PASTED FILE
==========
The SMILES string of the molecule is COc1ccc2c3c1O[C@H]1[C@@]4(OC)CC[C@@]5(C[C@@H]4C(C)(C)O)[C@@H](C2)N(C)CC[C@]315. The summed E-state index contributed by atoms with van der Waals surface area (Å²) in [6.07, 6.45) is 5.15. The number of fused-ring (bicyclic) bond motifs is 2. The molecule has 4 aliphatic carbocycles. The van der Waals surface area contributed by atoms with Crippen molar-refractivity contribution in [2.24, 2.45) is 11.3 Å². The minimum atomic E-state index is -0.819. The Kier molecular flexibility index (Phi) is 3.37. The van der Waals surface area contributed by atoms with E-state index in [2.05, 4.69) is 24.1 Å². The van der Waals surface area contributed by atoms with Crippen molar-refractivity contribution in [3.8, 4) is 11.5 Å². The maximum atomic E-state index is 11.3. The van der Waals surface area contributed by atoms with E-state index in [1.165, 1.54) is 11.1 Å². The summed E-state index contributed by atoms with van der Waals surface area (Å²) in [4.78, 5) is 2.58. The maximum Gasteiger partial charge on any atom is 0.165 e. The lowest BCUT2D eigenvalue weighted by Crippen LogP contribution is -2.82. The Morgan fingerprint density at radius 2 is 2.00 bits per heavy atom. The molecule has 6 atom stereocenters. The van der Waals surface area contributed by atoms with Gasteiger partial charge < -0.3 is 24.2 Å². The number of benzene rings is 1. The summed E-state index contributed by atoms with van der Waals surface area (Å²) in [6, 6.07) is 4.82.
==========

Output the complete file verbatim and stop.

The SMILES string of the molecule is COc1ccc2c3c1O[C@H]1[C@@]4(OC)CC[C@@]5(C[C@@H]4C(C)(C)O)[C@@H](C2)N(C)CC[C@]315. The summed E-state index contributed by atoms with van der Waals surface area (Å²) in [6.07, 6.45) is 5.15. The number of fused-ring (bicyclic) bond motifs is 2. The molecule has 4 aliphatic carbocycles. The van der Waals surface area contributed by atoms with Crippen molar-refractivity contribution in [2.24, 2.45) is 11.3 Å². The minimum atomic E-state index is -0.819. The Kier molecular flexibility index (Phi) is 3.37. The van der Waals surface area contributed by atoms with E-state index in [2.05, 4.69) is 24.1 Å². The van der Waals surface area contributed by atoms with Crippen molar-refractivity contribution in [3.8, 4) is 11.5 Å². The maximum atomic E-state index is 11.3. The van der Waals surface area contributed by atoms with E-state index in [1.165, 1.54) is 11.1 Å². The summed E-state index contributed by atoms with van der Waals surface area (Å²) in [4.78, 5) is 2.58. The maximum Gasteiger partial charge on any atom is 0.165 e. The lowest BCUT2D eigenvalue weighted by Crippen LogP contribution is -2.82. The Morgan fingerprint density at radius 2 is 2.00 bits per heavy atom. The molecule has 6 atom stereocenters. The van der Waals surface area contributed by atoms with Gasteiger partial charge < -0.3 is 24.2 Å². The number of benzene rings is 1. The summed E-state index contributed by atoms with van der Waals surface area (Å²) in [6, 6.07) is 4.82.